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Re: NSInteger vs. NSUInteger

From: Richard Frith-Macdonald
Subject: Re: NSInteger vs. NSUInteger
Date: Sun, 10 Feb 2013 06:37:11 +0000

On 9 Feb 2013, at 18:11, Sebastian Reitenbach wrote:

> Hi,
> when I see something like this for example in ProjectCenter:
> - (NSInteger)numberOfRowsInTableView: (NSTableView *)aTableView
> {
>  return [docTypesItems count];
> }
> where docTypesItems is a NSMutableArray. I see many of the GUI elements
> use NSInteger. But for example NSArray, or NSDictionary count return
> NSUInteger.
> When I see above statement, how is best way to proceed to not for
> example return a too large NSUInteger, which would convert into
> a negative NSInteger?
> Since most of the time I see contents of tables, browsers and whatnot
> stored in NSArrays or NSDictionaries, nearly everywhere I came across
> I see this potential trouble with the signed vs. unsigned 
> discrepancies when setting it up in the GUI.
> Also often I see some of those results then compared, actually comparing
> a NSUInteger against a NSInteger. When one is too large, or the other
> negative, funny things may happen.
> Is there some best practices, how to handle that? Or is there something in
> the runtime, I am not aware of, that takes care about it?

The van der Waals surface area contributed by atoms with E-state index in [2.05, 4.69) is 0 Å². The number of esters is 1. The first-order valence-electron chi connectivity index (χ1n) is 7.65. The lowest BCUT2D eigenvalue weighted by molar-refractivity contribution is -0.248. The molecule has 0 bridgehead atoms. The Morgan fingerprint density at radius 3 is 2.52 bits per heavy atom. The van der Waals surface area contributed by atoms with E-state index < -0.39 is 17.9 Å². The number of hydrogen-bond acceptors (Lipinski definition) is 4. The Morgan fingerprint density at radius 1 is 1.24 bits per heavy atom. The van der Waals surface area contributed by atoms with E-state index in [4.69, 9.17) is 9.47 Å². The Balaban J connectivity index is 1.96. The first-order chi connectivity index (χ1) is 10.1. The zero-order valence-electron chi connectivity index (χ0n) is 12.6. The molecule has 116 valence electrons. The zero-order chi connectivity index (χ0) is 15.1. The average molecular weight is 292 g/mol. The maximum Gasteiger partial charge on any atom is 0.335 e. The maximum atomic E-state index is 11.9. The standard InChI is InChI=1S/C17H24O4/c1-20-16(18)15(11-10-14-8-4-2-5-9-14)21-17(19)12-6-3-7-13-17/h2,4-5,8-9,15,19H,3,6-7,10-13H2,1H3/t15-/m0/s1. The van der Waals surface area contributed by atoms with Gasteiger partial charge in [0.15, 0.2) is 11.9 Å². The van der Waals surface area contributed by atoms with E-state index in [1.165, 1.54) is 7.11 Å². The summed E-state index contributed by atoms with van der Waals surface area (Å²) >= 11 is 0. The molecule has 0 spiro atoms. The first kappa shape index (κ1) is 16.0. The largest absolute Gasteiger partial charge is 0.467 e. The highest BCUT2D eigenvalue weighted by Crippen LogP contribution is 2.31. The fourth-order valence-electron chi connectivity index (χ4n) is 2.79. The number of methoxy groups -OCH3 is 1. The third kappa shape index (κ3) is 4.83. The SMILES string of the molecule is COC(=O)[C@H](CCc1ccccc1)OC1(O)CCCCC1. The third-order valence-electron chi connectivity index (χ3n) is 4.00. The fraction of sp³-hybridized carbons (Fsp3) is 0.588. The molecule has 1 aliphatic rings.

Well, there are two good things:

1. A direct equality test against NSNotFound will work for both NSInteger and 
NSUInteger, so that's OK.

2. in most contexts in the GUI, it's safe to assume that no data structure will 
contain more than two billion (2^31) elements  ... so you don't have to worry 
about things like array counts returning values which would turn negative when 
converted.  Generally, if you had anything even remotely close to that number 
of elements in a GUI data structure, your app would be effectively dead anyway.

Anywhere that those two cases don't apply, you need to check the value of 
NSUInteger before you treat it as an NSInteger.
So, while it's good to review these cases, and important to treat them with 
care, it's usually fine to simply cast the unsigned value to be a signed one.

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